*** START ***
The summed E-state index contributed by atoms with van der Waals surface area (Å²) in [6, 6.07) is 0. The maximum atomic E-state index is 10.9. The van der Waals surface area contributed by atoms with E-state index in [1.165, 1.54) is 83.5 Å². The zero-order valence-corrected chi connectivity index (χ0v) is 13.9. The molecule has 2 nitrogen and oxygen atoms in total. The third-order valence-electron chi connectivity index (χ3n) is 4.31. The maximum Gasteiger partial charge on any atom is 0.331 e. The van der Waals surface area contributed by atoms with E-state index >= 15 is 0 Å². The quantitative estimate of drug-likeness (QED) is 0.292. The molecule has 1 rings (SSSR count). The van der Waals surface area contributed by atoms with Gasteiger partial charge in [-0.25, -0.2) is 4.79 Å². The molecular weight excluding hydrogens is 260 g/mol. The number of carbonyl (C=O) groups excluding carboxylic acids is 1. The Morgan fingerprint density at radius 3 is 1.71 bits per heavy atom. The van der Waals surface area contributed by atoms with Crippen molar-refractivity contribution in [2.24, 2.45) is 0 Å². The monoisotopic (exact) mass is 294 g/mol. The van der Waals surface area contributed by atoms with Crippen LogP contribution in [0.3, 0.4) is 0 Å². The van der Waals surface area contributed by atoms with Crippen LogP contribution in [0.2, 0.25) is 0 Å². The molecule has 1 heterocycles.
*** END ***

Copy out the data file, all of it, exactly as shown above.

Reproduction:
The summed E-state index contributed by atoms with van der Waals surface area (Å²) in [6, 6.07) is 0. The maximum atomic E-state index is 10.9. The van der Waals surface area contributed by atoms with E-state index in [1.165, 1.54) is 83.5 Å². The zero-order valence-corrected chi connectivity index (χ0v) is 13.9. The molecule has 2 nitrogen and oxygen atoms in total. The third-order valence-electron chi connectivity index (χ3n) is 4.31. The maximum Gasteiger partial charge on any atom is 0.331 e. The van der Waals surface area contributed by atoms with E-state index >= 15 is 0 Å². The quantitative estimate of drug-likeness (QED) is 0.292. The molecule has 1 rings (SSSR count). The van der Waals surface area contributed by atoms with Gasteiger partial charge in [-0.25, -0.2) is 4.79 Å². The molecular weight excluding hydrogens is 260 g/mol. The number of carbonyl (C=O) groups excluding carboxylic acids is 1. The Morgan fingerprint density at radius 3 is 1.71 bits per heavy atom. The van der Waals surface area contributed by atoms with Crippen molar-refractivity contribution in [2.24, 2.45) is 0 Å². The monoisotopic (exact) mass is 294 g/mol. The van der Waals surface area contributed by atoms with Crippen LogP contribution in [0.3, 0.4) is 0 Å². The van der Waals surface area contributed by atoms with Crippen LogP contribution in [0.2, 0.25) is 0 Å². The molecule has 1 heterocycles.